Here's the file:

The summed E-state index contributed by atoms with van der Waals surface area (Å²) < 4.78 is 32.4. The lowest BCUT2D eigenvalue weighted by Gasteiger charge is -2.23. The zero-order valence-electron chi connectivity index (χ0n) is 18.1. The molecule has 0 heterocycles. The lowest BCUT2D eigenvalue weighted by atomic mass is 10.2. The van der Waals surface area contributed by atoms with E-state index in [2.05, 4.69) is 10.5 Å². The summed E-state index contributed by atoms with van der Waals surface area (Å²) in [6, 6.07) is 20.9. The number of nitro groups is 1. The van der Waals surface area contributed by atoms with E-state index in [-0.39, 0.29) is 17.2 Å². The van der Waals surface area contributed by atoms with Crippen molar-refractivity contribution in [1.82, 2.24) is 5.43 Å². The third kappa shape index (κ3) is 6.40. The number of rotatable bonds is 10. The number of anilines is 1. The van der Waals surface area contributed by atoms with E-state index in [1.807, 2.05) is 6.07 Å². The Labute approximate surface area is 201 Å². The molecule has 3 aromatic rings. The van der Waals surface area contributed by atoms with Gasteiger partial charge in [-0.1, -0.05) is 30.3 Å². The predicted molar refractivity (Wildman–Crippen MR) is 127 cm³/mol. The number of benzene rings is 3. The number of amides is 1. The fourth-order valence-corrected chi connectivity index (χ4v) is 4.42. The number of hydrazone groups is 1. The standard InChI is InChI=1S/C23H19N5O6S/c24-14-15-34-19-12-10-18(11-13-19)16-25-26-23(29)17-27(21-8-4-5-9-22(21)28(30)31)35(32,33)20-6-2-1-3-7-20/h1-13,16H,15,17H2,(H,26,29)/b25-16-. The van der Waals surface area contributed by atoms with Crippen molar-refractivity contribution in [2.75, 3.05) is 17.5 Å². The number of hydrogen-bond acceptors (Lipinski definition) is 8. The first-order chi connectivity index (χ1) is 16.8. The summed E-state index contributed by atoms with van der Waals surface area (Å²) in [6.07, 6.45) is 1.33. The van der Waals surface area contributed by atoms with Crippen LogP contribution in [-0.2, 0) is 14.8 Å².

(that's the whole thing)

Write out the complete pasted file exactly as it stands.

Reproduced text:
The summed E-state index contributed by atoms with van der Waals surface area (Å²) < 4.78 is 32.4. The lowest BCUT2D eigenvalue weighted by Gasteiger charge is -2.23. The zero-order valence-electron chi connectivity index (χ0n) is 18.1. The molecule has 0 heterocycles. The lowest BCUT2D eigenvalue weighted by atomic mass is 10.2. The van der Waals surface area contributed by atoms with E-state index in [2.05, 4.69) is 10.5 Å². The summed E-state index contributed by atoms with van der Waals surface area (Å²) in [6, 6.07) is 20.9. The number of nitro groups is 1. The van der Waals surface area contributed by atoms with E-state index in [-0.39, 0.29) is 17.2 Å². The van der Waals surface area contributed by atoms with Crippen molar-refractivity contribution in [1.82, 2.24) is 5.43 Å². The third kappa shape index (κ3) is 6.40. The number of rotatable bonds is 10. The number of anilines is 1. The van der Waals surface area contributed by atoms with E-state index in [1.807, 2.05) is 6.07 Å². The Labute approximate surface area is 201 Å². The molecule has 3 aromatic rings. The van der Waals surface area contributed by atoms with Gasteiger partial charge in [-0.1, -0.05) is 30.3 Å². The predicted molar refractivity (Wildman–Crippen MR) is 127 cm³/mol. The number of benzene rings is 3. The number of amides is 1. The fourth-order valence-corrected chi connectivity index (χ4v) is 4.42. The number of hydrazone groups is 1. The standard InChI is InChI=1S/C23H19N5O6S/c24-14-15-34-19-12-10-18(11-13-19)16-25-26-23(29)17-27(21-8-4-5-9-22(21)28(30)31)35(32,33)20-6-2-1-3-7-20/h1-13,16H,15,17H2,(H,26,29)/b25-16-. The van der Waals surface area contributed by atoms with Crippen molar-refractivity contribution in [2.75, 3.05) is 17.5 Å². The number of hydrogen-bond acceptors (Lipinski definition) is 8. The first-order chi connectivity index (χ1) is 16.8. The summed E-state index contributed by atoms with van der Waals surface area (Å²) in [6.07, 6.45) is 1.33. The van der Waals surface area contributed by atoms with Crippen LogP contribution in [-0.2, 0) is 14.8 Å².